A space module carrying China’s first lunar rover is scheduled to land on the moon Saturday, authorities said Friday, describing the manouevre as the mission’s greatest challenge.
The spacecraft is scheduled to make touchdown 12 days after the Chang’e-3 mission blasted off on a Long March-3B carrier rocket from the Xichang Satellite Launch Center in the country’s southwest.
“On the evening of December 14, Chang’e-3 will carry out a soft landing on the lunar surface,” said a post on the mission’s official blog on Sina Weibo, a Chinese version of Twitter.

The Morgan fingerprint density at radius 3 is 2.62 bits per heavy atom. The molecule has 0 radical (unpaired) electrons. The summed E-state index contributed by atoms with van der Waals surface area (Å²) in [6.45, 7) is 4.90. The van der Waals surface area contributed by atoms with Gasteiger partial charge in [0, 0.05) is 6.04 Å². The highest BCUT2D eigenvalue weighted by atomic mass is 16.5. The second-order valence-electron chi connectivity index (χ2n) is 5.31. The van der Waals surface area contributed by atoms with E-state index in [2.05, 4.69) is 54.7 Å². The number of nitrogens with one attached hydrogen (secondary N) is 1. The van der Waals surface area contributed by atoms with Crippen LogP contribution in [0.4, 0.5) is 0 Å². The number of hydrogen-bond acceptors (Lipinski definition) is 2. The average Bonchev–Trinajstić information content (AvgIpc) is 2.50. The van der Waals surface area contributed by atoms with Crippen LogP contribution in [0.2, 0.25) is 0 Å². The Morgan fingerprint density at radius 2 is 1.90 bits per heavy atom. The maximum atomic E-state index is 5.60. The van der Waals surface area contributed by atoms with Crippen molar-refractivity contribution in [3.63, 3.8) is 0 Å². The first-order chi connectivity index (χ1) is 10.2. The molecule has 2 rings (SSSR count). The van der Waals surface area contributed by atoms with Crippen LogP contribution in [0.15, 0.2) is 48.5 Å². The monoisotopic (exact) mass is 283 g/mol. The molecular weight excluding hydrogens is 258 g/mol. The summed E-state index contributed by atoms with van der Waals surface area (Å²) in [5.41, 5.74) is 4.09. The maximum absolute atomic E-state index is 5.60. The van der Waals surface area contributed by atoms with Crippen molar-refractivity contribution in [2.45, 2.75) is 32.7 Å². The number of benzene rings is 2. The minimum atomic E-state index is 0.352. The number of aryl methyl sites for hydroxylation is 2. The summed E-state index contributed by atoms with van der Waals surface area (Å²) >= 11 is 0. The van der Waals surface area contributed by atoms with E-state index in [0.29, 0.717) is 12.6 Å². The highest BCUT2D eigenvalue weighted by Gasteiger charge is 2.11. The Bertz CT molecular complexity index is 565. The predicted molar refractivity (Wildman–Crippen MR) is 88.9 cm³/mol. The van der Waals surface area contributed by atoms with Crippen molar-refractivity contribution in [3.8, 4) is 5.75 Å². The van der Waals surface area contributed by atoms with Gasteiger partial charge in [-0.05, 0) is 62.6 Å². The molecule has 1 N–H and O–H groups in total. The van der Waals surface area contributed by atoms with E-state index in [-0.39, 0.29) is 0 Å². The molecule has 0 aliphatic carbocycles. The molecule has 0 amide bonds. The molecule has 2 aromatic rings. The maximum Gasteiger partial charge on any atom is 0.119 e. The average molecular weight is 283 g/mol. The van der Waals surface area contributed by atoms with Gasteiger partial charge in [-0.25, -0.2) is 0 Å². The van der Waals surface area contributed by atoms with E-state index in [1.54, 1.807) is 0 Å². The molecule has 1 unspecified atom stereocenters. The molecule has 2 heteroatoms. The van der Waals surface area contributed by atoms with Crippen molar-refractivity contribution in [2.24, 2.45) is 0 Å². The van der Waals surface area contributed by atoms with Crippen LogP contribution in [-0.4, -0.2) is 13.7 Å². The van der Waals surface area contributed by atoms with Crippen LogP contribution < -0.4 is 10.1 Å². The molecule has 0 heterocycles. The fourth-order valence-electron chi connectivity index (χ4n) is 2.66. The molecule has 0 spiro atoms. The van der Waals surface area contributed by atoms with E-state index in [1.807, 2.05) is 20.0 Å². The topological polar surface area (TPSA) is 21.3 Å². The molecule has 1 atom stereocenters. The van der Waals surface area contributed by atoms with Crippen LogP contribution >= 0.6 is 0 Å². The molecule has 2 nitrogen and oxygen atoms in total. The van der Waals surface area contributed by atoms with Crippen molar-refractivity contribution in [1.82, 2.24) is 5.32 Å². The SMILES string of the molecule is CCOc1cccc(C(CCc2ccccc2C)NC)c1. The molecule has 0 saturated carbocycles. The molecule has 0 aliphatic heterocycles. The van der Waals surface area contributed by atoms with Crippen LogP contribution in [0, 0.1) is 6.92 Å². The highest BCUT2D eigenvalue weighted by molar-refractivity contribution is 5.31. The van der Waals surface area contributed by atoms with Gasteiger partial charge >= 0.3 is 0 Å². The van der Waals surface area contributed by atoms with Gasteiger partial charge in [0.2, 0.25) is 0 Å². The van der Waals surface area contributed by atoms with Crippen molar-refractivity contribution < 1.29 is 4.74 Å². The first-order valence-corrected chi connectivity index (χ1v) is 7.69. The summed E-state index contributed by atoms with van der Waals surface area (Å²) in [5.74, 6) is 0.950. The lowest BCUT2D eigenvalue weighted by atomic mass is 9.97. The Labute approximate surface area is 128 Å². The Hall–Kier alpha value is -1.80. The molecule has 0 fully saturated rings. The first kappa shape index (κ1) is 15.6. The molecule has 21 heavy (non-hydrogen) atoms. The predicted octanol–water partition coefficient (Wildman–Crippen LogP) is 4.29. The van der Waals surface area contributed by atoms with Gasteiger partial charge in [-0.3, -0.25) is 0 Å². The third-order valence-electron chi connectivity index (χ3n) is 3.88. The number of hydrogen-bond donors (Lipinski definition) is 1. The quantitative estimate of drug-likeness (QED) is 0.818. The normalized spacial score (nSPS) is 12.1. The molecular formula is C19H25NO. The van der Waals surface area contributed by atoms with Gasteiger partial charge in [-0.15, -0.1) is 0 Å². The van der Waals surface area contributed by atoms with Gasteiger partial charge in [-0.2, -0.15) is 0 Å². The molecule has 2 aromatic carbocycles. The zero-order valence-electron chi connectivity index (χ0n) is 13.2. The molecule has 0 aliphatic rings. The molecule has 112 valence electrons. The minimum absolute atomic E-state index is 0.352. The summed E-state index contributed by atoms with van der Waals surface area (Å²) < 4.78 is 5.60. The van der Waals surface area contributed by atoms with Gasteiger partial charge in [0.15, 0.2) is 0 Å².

The task was described as the mission’s “most difficult” in the post, which was written by the Chinese Academy of Sciences on behalf of the country’s space authorities.
The Chang’e-3 mission is named after the goddess of the moon in Chinese mythology and the rover vehicle is called Yutu, or Jade Rabbit, after her pet.
The landing is expected to mark the latest step in an ambitious space programme which is seen as a symbol of China’s rising global stature and technological advancement.
China is aiming to become the third country to carry out a rover mission, following the United States and former Soviet Union decades ago.